Cannon’s Point Preserve was designated as part of the Georgia Barrier Islands Landscape of Hemispheric Importance by the Western Hemisphere Shorebird Reserve Network in 2018. This designation recognizes the importance of this protected tract of land for resident and migratory avian species.
We partner with Coastal Georgia Audubon Society to host spring and fall migration bird walks at the Preserve to document the numerous species at the Preserve.
In 2018, the Preserve participated in the Christmas Bird Count along with Little St. Simons Island. Preserve Manager, Stephanie Knox, worked with volunteers, Bob Sattelmeyer and Dr. Gene Keferl, to lay out the routes for the new annual survey. Bob is also working with Stephanie to create migration surveys at the Preserve to better understand how the Preserve is used by various migrating birds during fall and spring migrations.
Cannon's Point Preserve is listed as an e-Bird Hotspot by the Cornell Lab of Ornithology with 143 species currently identified.
The Utility of Ribbed Mussels to Enhance Living Shoreline Success
Professor John Carroll at Georgia Southern University has started a research project along the living shoreline at Cannon’s Point Preserve during the summer of 2019. This research is looking at how the existence or addition of ribbed mussels may enhance the success of marsh grass plantings in living shorelines and other marsh restoration efforts due to their direct interaction with the marsh grass – providing nutrients, stabilizing sediments, and increasing sediment accretion. The presence of mussels can also help the marsh grasses tolerate stressful conditions including extended periods of inundation or drought.
More information to come as this research project progresses.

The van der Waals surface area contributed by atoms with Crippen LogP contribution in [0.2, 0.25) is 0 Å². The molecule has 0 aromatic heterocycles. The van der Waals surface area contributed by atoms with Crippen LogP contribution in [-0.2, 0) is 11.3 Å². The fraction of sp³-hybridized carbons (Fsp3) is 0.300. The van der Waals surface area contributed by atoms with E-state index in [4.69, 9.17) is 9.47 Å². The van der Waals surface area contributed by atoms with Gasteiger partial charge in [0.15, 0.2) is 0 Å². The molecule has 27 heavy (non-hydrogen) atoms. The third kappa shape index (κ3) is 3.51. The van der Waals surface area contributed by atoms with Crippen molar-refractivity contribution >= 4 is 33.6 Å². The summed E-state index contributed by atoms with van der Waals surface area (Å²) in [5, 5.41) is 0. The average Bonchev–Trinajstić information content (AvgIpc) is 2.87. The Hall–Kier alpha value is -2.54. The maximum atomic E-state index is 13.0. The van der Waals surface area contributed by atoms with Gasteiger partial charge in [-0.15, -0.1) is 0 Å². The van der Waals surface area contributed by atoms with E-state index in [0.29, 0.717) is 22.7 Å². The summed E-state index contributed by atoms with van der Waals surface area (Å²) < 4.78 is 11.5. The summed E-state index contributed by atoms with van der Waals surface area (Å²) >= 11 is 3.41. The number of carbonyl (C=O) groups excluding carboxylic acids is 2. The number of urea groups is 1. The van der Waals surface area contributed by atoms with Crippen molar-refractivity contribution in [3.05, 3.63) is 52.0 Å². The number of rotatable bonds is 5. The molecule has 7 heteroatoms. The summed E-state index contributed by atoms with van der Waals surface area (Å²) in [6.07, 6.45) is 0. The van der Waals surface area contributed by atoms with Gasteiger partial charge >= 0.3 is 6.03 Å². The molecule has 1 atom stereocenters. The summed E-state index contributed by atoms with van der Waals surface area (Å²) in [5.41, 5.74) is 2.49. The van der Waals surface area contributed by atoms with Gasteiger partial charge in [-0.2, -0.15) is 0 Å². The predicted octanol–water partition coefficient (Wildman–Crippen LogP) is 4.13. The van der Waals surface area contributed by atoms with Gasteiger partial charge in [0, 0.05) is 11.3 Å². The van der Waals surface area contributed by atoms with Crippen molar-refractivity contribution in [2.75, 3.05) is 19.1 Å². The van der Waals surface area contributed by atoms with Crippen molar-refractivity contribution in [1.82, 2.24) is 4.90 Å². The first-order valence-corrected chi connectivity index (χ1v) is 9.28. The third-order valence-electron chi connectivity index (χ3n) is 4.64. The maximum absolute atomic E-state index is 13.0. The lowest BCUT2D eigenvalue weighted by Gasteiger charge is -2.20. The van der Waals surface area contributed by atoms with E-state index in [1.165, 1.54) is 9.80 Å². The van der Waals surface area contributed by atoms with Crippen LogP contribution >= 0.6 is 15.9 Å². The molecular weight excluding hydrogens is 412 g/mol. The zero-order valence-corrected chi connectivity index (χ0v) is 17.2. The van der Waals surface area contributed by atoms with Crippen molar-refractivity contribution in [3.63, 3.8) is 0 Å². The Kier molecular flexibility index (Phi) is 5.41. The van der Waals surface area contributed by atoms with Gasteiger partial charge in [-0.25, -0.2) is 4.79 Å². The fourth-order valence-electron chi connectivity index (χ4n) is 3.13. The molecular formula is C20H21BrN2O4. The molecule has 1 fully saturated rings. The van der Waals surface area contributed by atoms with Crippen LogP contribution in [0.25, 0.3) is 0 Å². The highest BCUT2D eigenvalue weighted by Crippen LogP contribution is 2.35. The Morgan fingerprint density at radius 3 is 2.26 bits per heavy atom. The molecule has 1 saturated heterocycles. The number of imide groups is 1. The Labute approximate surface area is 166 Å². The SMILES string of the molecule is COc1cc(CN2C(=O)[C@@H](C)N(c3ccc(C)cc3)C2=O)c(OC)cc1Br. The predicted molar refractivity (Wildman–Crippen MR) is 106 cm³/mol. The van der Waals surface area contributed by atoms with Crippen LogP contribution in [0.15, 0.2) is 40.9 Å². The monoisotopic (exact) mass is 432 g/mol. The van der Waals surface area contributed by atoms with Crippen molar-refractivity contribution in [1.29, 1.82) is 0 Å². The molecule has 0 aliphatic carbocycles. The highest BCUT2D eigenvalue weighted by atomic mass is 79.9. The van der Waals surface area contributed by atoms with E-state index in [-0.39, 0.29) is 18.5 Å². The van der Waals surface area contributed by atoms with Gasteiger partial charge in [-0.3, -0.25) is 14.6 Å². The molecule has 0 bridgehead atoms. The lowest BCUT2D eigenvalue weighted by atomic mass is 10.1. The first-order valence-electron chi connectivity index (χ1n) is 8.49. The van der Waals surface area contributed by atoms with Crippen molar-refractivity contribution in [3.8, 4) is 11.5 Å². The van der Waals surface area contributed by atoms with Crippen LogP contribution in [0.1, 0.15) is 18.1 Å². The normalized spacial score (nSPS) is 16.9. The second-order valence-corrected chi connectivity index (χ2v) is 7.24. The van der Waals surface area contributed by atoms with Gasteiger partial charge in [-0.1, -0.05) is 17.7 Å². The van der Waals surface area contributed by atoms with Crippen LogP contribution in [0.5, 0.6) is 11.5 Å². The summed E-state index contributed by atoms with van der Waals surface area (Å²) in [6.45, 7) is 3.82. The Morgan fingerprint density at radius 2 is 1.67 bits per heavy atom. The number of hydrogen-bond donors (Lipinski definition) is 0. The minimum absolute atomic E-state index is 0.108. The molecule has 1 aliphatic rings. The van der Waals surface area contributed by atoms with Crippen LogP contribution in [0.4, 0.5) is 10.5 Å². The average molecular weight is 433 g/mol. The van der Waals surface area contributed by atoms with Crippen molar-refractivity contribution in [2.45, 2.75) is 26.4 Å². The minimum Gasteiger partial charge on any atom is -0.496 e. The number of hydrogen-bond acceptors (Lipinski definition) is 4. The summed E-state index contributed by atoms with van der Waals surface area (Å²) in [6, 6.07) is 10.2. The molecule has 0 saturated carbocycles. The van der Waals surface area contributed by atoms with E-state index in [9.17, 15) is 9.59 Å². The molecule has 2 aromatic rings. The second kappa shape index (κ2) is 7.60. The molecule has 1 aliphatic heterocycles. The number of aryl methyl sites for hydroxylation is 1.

Red Bay Research- Ongoing
The St. Simons Land Trust is partnering with Georgia Department of Natural Resources, the College of Coastal Georgia and the University of Florida to monitor redbay trees (Persea borbonia) and their potential resistance to an invasive ambrosia beetle (Xyleborus glabratus).
This invasive beetle originates in Asia but invaded North America through the port of Savannah on shipping pallets in 2002. It has since spread throughout the entire coast of Georgia and sporadically on the mainland down to Florida and north into South Carolina. At this time there is no answer for stopping the spread. The beetle farms a fungus by boring into trees in the Lauraceae family (including our native red bays and the avocado tree) and leaves a fungus which inhibits the trees vascular system from functioning properly.
Cannon’s Point Preserve has a healthy stand of redbay trees which may be resistant to the fungus. A researcher from the University of Florida joined DNR Biologist and the College of Coastal Georgia’s conservation biology class to document, measure, record and take clippings from some of our large and healthy redbay trees.
The University if Florida has these clippings propagating in their nursery and the College of Coastal Georgia’s Conservation Biology class annually monitors the stand of redbays for any signs of the invasive ambrosia beetle (images below). This is a long-term project where the hope is to locate a resistant strand which can be propogated to help restore the coast's native redbay population.
Zamia Research- 2016
Dr. Patrick Griffith from the Montgomery Botanical Center in Coral Gables, FL came to Cannon’s Point Preserve in search of a rare plant species to obtain a “better biogeographic understanding” of the species. The Zamia integrifolia is the only cycad native to the United States and has only been located once on St. Simons Island in 1971. St. Simons would be its northernmost range.
Georgia Department of Natural Resources Biologists, Jacob Thompson and Eamonn Leonard, joined Dr. Griffith and Preserve Manager, Stephanie Knox, in surveying for the species but it was not located during the survey at Cannon’s Point Preserve. They also utilized this opportunity to quickly survey Guale Preserve but once again did not locate a specimen. Dr. Griffith would like to come back and do a more detailed search as these two surveys do not rule out the species existence on the island.
Zamia is a common cultivar in tropical and subtropical zones of the southeastern United States, including Georgia. These cycads resemble and are sometimes mistaken for palms or ferns, but they are not closely related to either group. The cycads are among the oldest living plant groups; the family Zamiaceae has a fossil record extending from the middle Triassic to the Eocene (54 to 200 million years ago).